To demonstrate this, the scientists first obtained functional MRI scans of 131 healthy people, with a median age of 70, to examine connections in the brain's memory network. They used sophisticated brain-imaging analysis to show that in older women carrying the E4 variant, this network of interconnected brain regions, which normally share a synchronized pattern of activity, exhibit a loss of that synchrony — a pattern typically seen in Alzheimer's patients. In healthy older women (but not men) with at least one E4 allele, activity in a brain area called the precuneus appeared be out of synch with other regions whose firing patterns generally are closely coordinated.
The brain-imaging technique Greicius and his colleagues used is known as functional-connectivity magnetic resonance imaging, or fcMRI. Performed on "resting" subjects, who remain in the scanner awake but not focusing on any particular task, fcMRI can discern on the order of 20 different brain networks, each consisting of a set of dispersed brain regions that are physically connected by nerve tracts and whose pulses of activity are synchronized, or in phase. Greicius, Damoiseaux and their associates have previously shown that the synchronous firing pattern of one network in particular, critical to memory function and known as the "default mode network," is specifically targeted by Alzheimer's and deteriorates as the disease progresses.
To independently confirm their imaging-based observations, the scientists assessed records from a large public database compiled from the Alzheimer's Disease Neuroimaging Initiative, a multi-site study of healthy aging and Alzheimer's disease. The Stanford study focused on the healthy 55- to 90-year-old volunteers who had agreed to undergo a spinal tap and have their cerebrospinal fluid analyzed.
From this database the Greicius team extracted the records of 91 subjects, with an average age of 75, and divided them into four groups representing women with or without a copy of the E4 variant, and men with or without a copy. For each group, they checked recorded concentrations of a protein named tau in these subjects' cerebrospinal fluid. Elevated tau levels in cerebrospinal fluid are a key biomarker of Alzheimer's disease. The results — the CSF of women, but not men, who carried at least one E4 allele was substantially enriched in tau — confirmed the brain-imaging findings.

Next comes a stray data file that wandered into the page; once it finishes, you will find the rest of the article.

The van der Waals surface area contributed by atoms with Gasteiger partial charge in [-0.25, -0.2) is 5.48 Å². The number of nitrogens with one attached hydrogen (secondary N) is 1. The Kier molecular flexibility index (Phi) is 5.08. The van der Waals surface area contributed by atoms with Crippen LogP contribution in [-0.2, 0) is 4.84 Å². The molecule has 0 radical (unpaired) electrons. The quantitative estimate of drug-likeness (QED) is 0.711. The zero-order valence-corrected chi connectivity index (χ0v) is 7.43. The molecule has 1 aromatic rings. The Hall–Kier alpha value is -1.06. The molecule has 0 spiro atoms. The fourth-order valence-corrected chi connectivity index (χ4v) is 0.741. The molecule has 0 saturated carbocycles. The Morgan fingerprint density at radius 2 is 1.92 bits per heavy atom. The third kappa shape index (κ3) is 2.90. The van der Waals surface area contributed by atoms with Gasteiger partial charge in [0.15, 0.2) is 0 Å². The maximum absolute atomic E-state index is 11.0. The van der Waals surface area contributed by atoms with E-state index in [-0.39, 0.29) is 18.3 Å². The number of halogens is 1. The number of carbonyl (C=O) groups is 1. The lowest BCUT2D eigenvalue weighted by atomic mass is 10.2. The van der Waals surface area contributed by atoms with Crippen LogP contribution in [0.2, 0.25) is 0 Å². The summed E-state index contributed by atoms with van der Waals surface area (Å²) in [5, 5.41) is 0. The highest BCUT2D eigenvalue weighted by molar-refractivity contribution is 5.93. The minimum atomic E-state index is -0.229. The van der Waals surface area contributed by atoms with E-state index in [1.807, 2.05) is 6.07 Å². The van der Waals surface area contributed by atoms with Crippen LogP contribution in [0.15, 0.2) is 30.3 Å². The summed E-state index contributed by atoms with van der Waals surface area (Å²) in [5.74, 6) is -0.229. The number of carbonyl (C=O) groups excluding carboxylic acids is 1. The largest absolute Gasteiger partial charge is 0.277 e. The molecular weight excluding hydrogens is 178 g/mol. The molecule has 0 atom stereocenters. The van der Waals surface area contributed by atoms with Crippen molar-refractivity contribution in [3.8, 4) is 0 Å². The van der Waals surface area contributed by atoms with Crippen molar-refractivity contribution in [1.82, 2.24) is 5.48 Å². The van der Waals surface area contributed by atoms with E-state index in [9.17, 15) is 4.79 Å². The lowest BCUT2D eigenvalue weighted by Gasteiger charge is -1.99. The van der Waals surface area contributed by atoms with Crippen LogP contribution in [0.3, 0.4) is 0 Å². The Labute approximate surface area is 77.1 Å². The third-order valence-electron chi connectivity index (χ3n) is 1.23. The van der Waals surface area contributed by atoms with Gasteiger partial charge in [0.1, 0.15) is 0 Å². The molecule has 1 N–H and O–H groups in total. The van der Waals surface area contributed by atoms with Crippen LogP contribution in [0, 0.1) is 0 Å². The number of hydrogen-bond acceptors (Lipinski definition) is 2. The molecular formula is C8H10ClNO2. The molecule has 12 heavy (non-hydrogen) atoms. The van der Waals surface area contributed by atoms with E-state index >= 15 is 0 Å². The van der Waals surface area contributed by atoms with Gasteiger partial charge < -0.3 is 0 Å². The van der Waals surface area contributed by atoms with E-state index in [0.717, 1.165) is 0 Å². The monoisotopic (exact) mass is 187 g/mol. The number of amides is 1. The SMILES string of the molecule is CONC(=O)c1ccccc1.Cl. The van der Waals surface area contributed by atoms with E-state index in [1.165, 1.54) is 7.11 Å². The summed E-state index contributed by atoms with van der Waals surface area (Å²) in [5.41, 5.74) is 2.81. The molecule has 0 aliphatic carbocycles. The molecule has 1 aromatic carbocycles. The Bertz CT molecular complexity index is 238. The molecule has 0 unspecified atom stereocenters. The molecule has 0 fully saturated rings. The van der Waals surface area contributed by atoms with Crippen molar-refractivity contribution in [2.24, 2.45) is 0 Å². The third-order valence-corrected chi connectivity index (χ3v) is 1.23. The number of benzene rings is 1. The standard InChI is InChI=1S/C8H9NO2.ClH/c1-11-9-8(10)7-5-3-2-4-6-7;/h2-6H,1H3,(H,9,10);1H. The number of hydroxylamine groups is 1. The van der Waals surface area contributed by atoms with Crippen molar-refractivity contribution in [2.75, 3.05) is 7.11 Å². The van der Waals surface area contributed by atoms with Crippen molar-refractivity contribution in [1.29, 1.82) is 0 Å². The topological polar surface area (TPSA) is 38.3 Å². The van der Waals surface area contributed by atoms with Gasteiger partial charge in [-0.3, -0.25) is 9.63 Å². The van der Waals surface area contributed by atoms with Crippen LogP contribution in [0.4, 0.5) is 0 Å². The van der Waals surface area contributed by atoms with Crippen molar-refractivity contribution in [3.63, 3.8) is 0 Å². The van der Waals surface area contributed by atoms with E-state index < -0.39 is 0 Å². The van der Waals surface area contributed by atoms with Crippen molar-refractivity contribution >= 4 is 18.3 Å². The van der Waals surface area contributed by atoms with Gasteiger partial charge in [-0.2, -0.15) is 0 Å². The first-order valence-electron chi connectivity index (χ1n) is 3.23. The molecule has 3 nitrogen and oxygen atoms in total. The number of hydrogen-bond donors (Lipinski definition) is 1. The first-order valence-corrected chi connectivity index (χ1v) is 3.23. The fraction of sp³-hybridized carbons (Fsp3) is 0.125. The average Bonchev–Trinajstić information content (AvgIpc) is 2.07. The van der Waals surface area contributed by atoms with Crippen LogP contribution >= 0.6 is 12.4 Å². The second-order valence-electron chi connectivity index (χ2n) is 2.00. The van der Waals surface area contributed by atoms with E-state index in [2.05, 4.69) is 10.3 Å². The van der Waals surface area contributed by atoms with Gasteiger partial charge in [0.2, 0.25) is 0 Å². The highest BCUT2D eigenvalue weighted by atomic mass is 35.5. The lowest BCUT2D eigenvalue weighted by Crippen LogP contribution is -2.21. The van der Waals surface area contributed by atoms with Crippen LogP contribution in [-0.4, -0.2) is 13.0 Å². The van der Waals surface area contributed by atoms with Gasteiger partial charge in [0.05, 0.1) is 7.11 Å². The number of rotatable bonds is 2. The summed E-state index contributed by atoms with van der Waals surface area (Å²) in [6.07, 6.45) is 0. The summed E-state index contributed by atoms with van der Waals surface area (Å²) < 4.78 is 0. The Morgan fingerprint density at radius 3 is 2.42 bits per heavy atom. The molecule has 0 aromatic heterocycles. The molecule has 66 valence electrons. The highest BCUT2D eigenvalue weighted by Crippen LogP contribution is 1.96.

The tau findings constitute another first. "It was only possible to see these differences in tau levels when we separated the patients by gender," Greicius said.
Notably, all the men and women participating in the Journal of Neuroscience study were screened for cognitive status. Only those whose ability to think and remember appeared normal for their age were admitted. Thus, the observed changes in brain activity and CSF composition were occurring well before the onset of classic Alzheimer's symptoms such as memory loss, disorientation and dementia. It may someday be practical to substitute fcMRI, which is noninvasive, for a spinal tap as a diagnostic tool, Greicius said.
The Hillblom Foundation, the John Douglas French Alzheimer's Disease Foundation, the JNA Foundation and the National Institutes of Health funded the study. William Shirer, manager of the Greicius lab, and several collaborators at UCSF and UCLA co-authored the study.
Information about Stanford's Department of Neurology and Neurological Sciences, which also supported the work, is available at http://neurology.stanford.edu/.
The Stanford University School of Medicine consistently ranks among the nation's top medical schools, integrating research, medical education, patient care and community service. For more news about the school, please visit http://mednews.stanford.edu. The medical school is part of Stanford Medicine, which includes Stanford Hospital & Clinics and Lucile Packard Children's Hospital. For information about all three, please visit http://stanfordmedicine.org/about/news.html.